Android is everywhere. According to recent reports Android is poised to claim the crown from Micosoft's Windows in OS market. Android has been the best-selling OS worldwide on smartphones since 2011 and on tablets since 2013. As of May 2017, it has over two billion monthly active users, the largest installed base of any operating system, and as of December 2018, the Google Play store features over 2.6 million apps.
Many of you know that Android is actually based on Linux kernel for mobile devices. But it's not based on the type of Linux system you may have used on your PC.
So, is that Linux OS?
At its most basic, Linux means the Linux kernel, the core part of any operating system. Android integrates Linux kernel at the bottom of its software stack. But, Google hasn't added all the typical software and libraries you'd find on a Linux distributions. This makes all the difference.
Every Android smartphone or tablet contains a Linux kernel. Even you can see what version of the kernel is installed on your device, by opening its Settings then navigating to About Device > Software info.
However, Android isn't just the Linux kernel - it's a fully-functioning operating system that features lots of additional libraries, a GUI, apps and much more, so when we ask "is Android Linux", we're actually asking "is Android a Linux distribution?"
Linux distributions aren't just the Linux kernel. They contain many other pieces of software, such as the GNU shell utilities, Xorg graphical server, Desktop Environment, Firefox web browser, and so on. That's why some people think the term GNU/Linux should be used for Linux distributions like Ubuntu, Mint, Debian, Fedora, Arch, Manjaro, openSUSE, and others.
In case of Android, it uses the Linux kernel under the hood, because Linux is open-source, Google's Android developers could modify the Linux kernel to fit their needs. Linux gives the Android developers a pre-built, already maintained operating system kernel to start with so they don't have to write their own kernel.
Google hasn’t added all the typical software and libraries you’d find on a Linux distribution like Ubuntu. Android apps require Android-specific libraries, a runtime, plus a range of other software that’s found only in the Android OS, so by default you cannot run Android apps on any platform other than Android. Initially developed by Android Inc., Android was unveiled in 2007, which Google bought in 2005. The first commercial Android device launched in September 2008. The core Android source code is known as Android Open Source Project (AOSP), and is primarily licensed under the Apache License.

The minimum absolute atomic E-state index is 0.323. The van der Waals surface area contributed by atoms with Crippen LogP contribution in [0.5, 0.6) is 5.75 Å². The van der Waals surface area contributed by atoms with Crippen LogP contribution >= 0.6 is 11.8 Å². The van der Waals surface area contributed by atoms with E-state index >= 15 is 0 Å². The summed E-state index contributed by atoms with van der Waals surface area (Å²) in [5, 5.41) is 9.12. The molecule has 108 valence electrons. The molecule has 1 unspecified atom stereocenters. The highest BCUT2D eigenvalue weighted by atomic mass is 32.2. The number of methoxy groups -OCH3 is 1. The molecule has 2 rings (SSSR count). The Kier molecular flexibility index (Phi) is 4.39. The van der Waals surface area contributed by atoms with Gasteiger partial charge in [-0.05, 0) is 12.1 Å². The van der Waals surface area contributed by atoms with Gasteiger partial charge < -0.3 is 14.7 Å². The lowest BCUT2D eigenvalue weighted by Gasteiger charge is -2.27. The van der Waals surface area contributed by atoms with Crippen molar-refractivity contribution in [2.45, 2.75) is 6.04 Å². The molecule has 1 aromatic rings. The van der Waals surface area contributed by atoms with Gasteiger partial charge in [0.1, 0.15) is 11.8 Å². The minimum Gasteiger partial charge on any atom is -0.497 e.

There are a number of reasons for selecting Linux kernel. Linux Kernel boasts some proven core features that are integrated in Android operating system.
The features of the Linux Kernel are:
- Process Management
- Driver Model
- File System Management
- Network Stack
Because of the presence of Linux kernel we can't call Android as a Linux distro. Since it’s impossible to even estimate how many Linux distros are out there, it’s very difficult to put together a list of rules about what makes an operating system a Linux distro.
Android team made a number of changes to the Linux kernel, including the addition of specialized libraries, APIs and tools that are mostly BSD-derived or written from scratch, specifically for Android.
However, if your definition of an operating system as Linux just because of the Linux kernel, then Android is a Linux distro. But, it may be an unusual, highly-specialized distro, it's every bit as much a distro as Ubuntu, Fedora, and any other operating system that's based on the Linux kernel.